Cardiovascular diseases are responsible for almost one-third of all fatalities worldwide, with ischemic heart disease accounting for 7.5 million deaths. ACS and sudden death account for the majority of ischemic heart disease-related deaths, with 1.8 million annually [16]. Stable biochemical markers are required to control the disease course and treatment efficacy. Troponin, CRP, pro-BNP, creatine kinase, LDL, serum urea, serum creatinine and lactate levels are routinely checked in emergency cardiac cases. In our study, the patients had high levels of the aforementioned parameters, except for CRP.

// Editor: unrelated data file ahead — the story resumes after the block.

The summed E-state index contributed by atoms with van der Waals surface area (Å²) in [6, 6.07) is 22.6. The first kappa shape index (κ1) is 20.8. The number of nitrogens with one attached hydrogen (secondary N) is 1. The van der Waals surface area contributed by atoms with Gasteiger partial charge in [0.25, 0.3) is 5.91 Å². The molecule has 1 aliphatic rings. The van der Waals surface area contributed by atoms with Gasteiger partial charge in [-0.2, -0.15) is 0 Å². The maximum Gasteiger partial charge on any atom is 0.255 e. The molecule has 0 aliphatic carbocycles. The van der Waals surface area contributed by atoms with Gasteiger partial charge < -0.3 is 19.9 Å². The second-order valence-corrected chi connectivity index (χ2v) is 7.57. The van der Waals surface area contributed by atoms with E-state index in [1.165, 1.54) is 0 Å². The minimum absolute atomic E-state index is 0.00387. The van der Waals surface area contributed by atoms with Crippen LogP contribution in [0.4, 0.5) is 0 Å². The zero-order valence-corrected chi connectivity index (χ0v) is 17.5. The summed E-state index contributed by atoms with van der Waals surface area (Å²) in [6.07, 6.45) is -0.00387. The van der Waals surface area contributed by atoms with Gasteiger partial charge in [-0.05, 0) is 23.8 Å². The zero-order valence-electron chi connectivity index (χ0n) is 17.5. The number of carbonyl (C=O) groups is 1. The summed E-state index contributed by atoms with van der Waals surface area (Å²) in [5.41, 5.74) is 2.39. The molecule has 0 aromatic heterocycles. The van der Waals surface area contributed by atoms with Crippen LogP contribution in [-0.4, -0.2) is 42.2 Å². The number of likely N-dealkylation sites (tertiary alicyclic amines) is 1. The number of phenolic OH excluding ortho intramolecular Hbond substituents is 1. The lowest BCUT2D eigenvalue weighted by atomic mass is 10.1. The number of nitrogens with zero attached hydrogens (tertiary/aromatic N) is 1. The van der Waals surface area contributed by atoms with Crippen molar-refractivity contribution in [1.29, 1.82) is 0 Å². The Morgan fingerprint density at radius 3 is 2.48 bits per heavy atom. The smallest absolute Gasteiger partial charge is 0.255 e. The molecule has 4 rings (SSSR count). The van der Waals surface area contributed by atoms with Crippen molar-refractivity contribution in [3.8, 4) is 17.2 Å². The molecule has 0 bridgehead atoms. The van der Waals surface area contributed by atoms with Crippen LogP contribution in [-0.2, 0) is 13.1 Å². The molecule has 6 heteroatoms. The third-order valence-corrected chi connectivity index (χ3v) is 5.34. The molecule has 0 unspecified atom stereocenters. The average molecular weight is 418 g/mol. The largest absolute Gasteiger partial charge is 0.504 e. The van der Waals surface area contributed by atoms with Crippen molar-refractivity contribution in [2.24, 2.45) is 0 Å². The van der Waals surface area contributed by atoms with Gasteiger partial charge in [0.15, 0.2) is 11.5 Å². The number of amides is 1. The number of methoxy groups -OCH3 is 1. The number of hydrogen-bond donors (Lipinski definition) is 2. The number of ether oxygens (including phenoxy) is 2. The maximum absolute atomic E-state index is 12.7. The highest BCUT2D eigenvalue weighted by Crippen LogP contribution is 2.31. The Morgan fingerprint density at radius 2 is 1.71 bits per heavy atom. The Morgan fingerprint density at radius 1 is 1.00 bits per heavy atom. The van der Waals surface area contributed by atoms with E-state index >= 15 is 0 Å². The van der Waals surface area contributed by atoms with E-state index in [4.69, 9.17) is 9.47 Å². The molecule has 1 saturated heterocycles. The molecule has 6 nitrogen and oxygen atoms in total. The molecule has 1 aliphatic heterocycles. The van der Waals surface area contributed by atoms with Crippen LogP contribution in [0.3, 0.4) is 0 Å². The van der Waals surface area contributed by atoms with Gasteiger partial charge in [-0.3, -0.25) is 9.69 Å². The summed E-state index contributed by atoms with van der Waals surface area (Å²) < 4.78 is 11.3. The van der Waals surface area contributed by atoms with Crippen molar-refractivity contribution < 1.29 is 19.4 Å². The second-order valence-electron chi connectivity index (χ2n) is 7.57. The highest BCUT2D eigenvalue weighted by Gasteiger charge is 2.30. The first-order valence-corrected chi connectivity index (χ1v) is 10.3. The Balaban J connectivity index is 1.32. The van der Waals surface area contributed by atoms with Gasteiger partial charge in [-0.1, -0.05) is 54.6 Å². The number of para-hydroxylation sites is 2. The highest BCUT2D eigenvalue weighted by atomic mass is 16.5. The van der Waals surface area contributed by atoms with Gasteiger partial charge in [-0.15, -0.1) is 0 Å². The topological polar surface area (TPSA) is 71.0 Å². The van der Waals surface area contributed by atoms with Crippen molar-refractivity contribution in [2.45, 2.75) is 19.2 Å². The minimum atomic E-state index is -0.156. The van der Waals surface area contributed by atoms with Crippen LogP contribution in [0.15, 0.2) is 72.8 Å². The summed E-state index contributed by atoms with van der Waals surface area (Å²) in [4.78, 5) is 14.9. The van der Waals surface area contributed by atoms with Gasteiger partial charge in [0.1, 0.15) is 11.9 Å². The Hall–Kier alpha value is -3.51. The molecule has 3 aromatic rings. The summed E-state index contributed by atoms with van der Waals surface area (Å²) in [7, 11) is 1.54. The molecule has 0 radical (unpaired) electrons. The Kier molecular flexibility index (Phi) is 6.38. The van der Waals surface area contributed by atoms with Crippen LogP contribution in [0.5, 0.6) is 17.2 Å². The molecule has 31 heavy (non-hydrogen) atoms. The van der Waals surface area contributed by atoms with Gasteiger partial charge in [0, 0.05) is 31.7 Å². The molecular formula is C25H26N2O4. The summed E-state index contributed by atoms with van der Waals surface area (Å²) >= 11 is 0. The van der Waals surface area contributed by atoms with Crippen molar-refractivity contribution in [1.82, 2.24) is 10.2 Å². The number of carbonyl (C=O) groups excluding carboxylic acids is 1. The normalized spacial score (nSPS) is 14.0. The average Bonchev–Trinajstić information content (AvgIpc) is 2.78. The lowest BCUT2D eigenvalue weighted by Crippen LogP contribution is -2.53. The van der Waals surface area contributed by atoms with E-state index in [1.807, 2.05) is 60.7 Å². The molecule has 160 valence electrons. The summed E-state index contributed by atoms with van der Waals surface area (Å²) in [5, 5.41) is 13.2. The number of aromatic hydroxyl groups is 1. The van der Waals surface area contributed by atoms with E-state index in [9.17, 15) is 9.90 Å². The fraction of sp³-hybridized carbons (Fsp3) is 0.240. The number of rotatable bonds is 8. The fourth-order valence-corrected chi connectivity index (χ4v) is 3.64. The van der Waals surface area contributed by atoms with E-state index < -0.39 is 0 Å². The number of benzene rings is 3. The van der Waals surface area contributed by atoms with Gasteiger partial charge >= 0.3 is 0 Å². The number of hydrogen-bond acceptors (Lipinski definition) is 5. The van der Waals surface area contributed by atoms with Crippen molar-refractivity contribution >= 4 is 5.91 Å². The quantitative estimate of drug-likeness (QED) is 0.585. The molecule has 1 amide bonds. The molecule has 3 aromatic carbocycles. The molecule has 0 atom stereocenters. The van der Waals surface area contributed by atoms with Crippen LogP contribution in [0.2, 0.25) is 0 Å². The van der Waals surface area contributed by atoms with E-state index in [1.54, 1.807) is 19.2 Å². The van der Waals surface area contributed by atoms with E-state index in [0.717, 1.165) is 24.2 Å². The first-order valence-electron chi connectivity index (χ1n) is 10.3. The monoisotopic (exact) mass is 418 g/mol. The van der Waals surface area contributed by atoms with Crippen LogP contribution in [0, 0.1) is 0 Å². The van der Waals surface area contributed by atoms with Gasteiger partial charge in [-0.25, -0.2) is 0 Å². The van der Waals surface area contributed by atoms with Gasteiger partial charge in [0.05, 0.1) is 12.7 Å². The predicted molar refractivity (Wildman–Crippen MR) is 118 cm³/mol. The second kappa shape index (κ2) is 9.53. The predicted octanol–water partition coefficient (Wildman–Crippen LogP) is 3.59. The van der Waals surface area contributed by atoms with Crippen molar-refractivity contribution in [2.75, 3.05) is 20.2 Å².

Neopterin is a valuable prognostic marker for risk classification in individuals with CAD. Susceptible atheromatous plaques and ACS have been shown to correlate with neopterin concentrations [17-19]. In acute myocardial infarction, as the fatal consequence of a plaque rupture, neopterin levels were significantly higher compared to patients with chronic CAD and control subjects. Gurumurthy et al. [20] concluded that neopterin levels in ACS patients were higher than in stable CAD patients, and serum neopterin levels were 11.5±3.2 nmol/L in STEMI and 9.8±2.9 nmol/L in NSTEMI patients. None of the measured biochemical parameters, including troponin and neopterin, can solely differentiate between STEMI and NSTEMI sub-groups. Zouridakis et al. [21] revealed that elevated neopterin concentrations are associated with faster progression of coronary atherosclerotic disease in patients with stable angina. Garcia-Moll et al. [22] found that individuals with unstable angina had greater detectable levels of neopterin than those with stable angina, suggesting that this molecule may have a role in plaque instability. According to this theory, the same researchers reported that neopterin levels were related to the number of complex lesions but not the degree and extent of coronary atherosclerosis in patients with unstable angina who underwent coronary angiography. These data indicate that neopterin may be a marker of "activity" rather than severity in coronary disease.